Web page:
Marjorie Vandow may be retired, but she still sees work to be done – and she’s not waiting around for others to do it. As the leader of the legal assistance effort for her congregation’s Refugee and Immigration Committee, Margie first reached out to Safe Passage Project to seek out opportunities for her fellow committee members to volunteer their lawyering skills. Unexpectedly, she was immediately moved to take on a case herself, and now provides legal representation to two refugee children through Safe Passage Project.
When asked what made her take the leap to volunteer, Margie explains, “It was Safe Passage’s outstanding mentorship model that gave me the courage to take that step forward. That first experience of direct client representation, which is still a work in progress, has been so satisfying because it holds the potential to impact a young person’s life in a lasting way. It is an awesome responsibility.”
“She was touched, surprised that I cared so much. That’s connection.”
For Margie, it was key to strike a delicate balance between communicating with her client with sensitivity and digging deep to build a strong case. “On the one hand, it is essential to build trust with one’s client. On the other, there are potential minefields that must be explored in order to competently represent a youngster who has faced challenges that we cannot necessarily imagine.” According to Margie, knowing she could rely on Safe Passage Project’s mentorship and social services throughout the case was also vital in successfully supporting her client. “Safe Passage Project set me up for success in building a relationship with my client by pairing me with an extremely knowledgeable and kind mentor attorney who has answered all of my questions, helped me problem-solve, and reviewed my draft papers. She also connected my client with Safe Passage’s excellent social service support, which has been critically important for my client.”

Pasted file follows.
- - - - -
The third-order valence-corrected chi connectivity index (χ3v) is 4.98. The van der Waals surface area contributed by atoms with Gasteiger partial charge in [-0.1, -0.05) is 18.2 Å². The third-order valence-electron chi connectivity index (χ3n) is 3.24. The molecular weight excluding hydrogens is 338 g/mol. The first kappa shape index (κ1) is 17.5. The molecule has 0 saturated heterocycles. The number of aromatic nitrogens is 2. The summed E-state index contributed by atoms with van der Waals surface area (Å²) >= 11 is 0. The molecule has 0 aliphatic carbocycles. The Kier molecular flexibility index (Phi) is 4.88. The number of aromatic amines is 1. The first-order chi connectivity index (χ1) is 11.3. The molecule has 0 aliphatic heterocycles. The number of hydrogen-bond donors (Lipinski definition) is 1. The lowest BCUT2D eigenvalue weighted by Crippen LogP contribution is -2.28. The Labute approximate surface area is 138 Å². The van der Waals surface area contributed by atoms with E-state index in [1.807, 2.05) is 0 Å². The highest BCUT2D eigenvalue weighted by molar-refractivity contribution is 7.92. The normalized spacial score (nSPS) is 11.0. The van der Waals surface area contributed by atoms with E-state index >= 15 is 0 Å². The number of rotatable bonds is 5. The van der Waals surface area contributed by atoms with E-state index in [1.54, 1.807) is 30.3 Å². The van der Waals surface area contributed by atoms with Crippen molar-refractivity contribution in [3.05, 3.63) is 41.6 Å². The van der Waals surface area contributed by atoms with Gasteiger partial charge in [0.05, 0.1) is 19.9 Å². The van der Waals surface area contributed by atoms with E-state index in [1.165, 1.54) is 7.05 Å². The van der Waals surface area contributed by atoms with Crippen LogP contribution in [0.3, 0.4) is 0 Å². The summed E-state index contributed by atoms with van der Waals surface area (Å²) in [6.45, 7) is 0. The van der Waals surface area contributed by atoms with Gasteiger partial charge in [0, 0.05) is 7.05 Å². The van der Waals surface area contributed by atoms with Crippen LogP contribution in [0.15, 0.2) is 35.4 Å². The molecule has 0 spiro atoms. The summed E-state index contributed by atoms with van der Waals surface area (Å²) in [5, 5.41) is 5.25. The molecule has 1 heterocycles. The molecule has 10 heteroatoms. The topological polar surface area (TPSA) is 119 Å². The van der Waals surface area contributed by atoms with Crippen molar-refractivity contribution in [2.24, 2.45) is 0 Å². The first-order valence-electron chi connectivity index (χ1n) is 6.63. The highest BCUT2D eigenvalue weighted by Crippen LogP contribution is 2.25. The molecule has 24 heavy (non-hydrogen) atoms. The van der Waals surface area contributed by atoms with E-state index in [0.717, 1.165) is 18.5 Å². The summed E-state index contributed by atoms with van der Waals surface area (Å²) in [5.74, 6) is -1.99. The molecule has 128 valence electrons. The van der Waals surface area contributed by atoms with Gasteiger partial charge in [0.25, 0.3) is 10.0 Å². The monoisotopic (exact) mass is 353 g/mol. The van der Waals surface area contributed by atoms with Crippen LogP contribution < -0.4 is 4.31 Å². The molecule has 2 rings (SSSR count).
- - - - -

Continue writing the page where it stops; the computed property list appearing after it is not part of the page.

Not only has Margie been a strong advocate for her young clients, but she has also been a leader in mobilizing others within her community. Recently, she helped to organize and recruit prospective volunteers for a Safe Passage Project training at her congregation, B’nai Jeshurun. Led by Senior Training Attorney, Alexandra Rizio, the training covered two major forms of relief for unaccompanied refugee children entering the United States: Special Immigrant Juvenile Status (SIJS) and Asylum. At the training event, Safe Passage Project was thrilled to present Margie with a Mayoral Service Certificate of Recognition for her inspiring work on behalf of Safe Passage Project and the young children we serve.
While Margie hadn’t originally planned on taking on a case herself, she couldn’t be happier to watch her young client flourish. “It has been a joy to see my client grow and successfully navigate her new life. She has persevered. Her English has improved impressively and she is proud of her performance in school. She is maturing. It is still early in the life of my client’s case with several hurdles ahead, but I feel that I am backed by the most dedicated, knowledgeable and caring team of professionals possible. In my opinion, this is the best pro bono experience that an attorney could wish for.”
The most valuable thing to Margie throughout her experience thus far has been the small victories and human connection. All in all, it’s the little things that keep her motivated to fight for her client. “The highlight of my pro bono experience so far was one small interaction: after my client cleared a major hurdle that had stalled our progress, I wrote to her that she had ‘made my day,’ she responded, ‘Really?’ She was touched, surprised that I cared so much. That’s connection.”